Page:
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Tribunal Rules on Farming Losses Tax Concession

FarmlandFarmers who fall on hard times are entitled, for tax purposes, to set off their losses against other sources of income if they are lucky enough to have them. However, a tribunal case concerning a sheep farmer who sustained continuous losses for a decade has underlined that the concession is not endless.

As a result of low sheep prices and various unforeseeable events – including two episodes of sheep rustling, a foot and mouth outbreak and invasion of pasture by wild boars – the farmer suffered losses over a 10-year period which totalled almost £150,000. He had also enjoyed a distinguished business career, generating a pension income against which he sought to set off his farming losses.

HM Revenue and Customs (HMRC) agreed that he was entitled to set offs in respect of his first five years of losses. However, it was submitted that that relief was not available to him in two subsequent years. Citing Section 67 of the Income Tax Act 2007, HMRC argued that, during those years, he had carried on the farming enterprise without reasonable expectation of profit.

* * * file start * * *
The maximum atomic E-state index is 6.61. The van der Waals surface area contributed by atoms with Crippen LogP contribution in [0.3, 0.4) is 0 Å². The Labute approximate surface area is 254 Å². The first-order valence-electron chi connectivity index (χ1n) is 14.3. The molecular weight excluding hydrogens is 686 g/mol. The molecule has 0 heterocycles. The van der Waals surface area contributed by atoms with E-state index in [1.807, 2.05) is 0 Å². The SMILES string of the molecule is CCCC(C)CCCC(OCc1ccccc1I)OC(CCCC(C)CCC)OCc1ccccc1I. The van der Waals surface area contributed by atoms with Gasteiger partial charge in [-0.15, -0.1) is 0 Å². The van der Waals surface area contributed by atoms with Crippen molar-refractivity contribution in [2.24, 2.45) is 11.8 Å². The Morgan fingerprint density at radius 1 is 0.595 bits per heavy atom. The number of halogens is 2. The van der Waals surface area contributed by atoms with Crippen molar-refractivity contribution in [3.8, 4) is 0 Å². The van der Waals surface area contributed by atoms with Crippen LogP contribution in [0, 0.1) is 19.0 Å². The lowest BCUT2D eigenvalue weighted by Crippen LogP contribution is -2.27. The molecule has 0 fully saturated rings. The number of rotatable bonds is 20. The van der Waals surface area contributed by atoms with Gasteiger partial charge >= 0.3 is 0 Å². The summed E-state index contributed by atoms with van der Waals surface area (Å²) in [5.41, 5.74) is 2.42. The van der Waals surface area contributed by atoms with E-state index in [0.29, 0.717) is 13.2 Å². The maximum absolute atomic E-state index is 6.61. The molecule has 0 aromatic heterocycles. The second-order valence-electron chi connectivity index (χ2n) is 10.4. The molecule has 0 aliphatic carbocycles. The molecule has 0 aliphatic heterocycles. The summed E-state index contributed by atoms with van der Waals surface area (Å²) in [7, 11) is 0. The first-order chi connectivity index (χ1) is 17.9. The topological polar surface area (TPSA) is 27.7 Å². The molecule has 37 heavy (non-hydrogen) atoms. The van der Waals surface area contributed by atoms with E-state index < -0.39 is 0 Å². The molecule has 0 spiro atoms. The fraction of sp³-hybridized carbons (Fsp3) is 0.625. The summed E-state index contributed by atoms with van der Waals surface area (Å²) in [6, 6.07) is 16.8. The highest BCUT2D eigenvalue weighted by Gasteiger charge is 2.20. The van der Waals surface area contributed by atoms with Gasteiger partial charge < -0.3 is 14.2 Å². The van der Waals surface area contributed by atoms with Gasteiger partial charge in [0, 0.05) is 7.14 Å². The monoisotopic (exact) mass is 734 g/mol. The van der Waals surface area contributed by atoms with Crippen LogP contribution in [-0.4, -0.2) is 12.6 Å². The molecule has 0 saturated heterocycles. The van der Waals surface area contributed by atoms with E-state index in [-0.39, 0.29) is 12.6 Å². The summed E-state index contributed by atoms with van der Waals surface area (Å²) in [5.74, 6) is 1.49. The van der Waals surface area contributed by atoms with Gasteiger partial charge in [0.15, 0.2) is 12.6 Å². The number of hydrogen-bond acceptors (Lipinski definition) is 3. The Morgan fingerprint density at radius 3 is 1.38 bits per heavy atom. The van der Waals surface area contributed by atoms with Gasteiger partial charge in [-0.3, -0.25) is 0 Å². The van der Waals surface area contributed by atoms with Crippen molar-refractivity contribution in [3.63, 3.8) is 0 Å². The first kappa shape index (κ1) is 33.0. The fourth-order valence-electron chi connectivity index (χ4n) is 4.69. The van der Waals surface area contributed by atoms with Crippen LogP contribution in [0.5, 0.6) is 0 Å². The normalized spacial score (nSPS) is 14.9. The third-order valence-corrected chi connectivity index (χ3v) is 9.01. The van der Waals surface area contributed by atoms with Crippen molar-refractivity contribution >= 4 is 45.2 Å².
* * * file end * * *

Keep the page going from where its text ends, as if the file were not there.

The First-tier Tribunal was in no doubt that the man was a highly experienced sheep farmer for whom agriculture was more than a hobby. He had been intent on turning the farm around and running it as a profitable, commercial business. However, in dismissing his appeal, it found that a hypothetical competent farmer could not reasonably have expected the farm to become profitable during the relevant period.